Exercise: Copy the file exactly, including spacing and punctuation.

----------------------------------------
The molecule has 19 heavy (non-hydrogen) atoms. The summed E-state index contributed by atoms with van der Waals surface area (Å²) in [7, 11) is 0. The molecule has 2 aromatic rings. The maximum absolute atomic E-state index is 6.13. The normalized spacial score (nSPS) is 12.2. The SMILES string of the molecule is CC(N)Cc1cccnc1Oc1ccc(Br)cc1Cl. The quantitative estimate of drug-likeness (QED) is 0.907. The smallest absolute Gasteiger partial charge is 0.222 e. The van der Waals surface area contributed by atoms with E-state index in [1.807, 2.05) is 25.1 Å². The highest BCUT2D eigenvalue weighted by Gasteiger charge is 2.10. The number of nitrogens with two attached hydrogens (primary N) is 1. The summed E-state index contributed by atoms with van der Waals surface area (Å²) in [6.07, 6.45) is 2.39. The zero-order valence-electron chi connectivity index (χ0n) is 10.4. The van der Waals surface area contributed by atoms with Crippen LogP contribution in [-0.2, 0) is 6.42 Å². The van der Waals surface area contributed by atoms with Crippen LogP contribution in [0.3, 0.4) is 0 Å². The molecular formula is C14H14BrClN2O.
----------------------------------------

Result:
The molecule has 19 heavy (non-hydrogen) atoms. The summed E-state index contributed by atoms with van der Waals surface area (Å²) in [7, 11) is 0. The molecule has 2 aromatic rings. The maximum absolute atomic E-state index is 6.13. The normalized spacial score (nSPS) is 12.2. The SMILES string of the molecule is CC(N)Cc1cccnc1Oc1ccc(Br)cc1Cl. The quantitative estimate of drug-likeness (QED) is 0.907. The smallest absolute Gasteiger partial charge is 0.222 e. The van der Waals surface area contributed by atoms with E-state index in [1.807, 2.05) is 25.1 Å². The highest BCUT2D eigenvalue weighted by Gasteiger charge is 2.10. The number of nitrogens with two attached hydrogens (primary N) is 1. The summed E-state index contributed by atoms with van der Waals surface area (Å²) in [6.07, 6.45) is 2.39. The zero-order valence-electron chi connectivity index (χ0n) is 10.4. The van der Waals surface area contributed by atoms with Crippen LogP contribution in [-0.2, 0) is 6.42 Å². The van der Waals surface area contributed by atoms with Crippen LogP contribution in [0.3, 0.4) is 0 Å². The molecular formula is C14H14BrClN2O.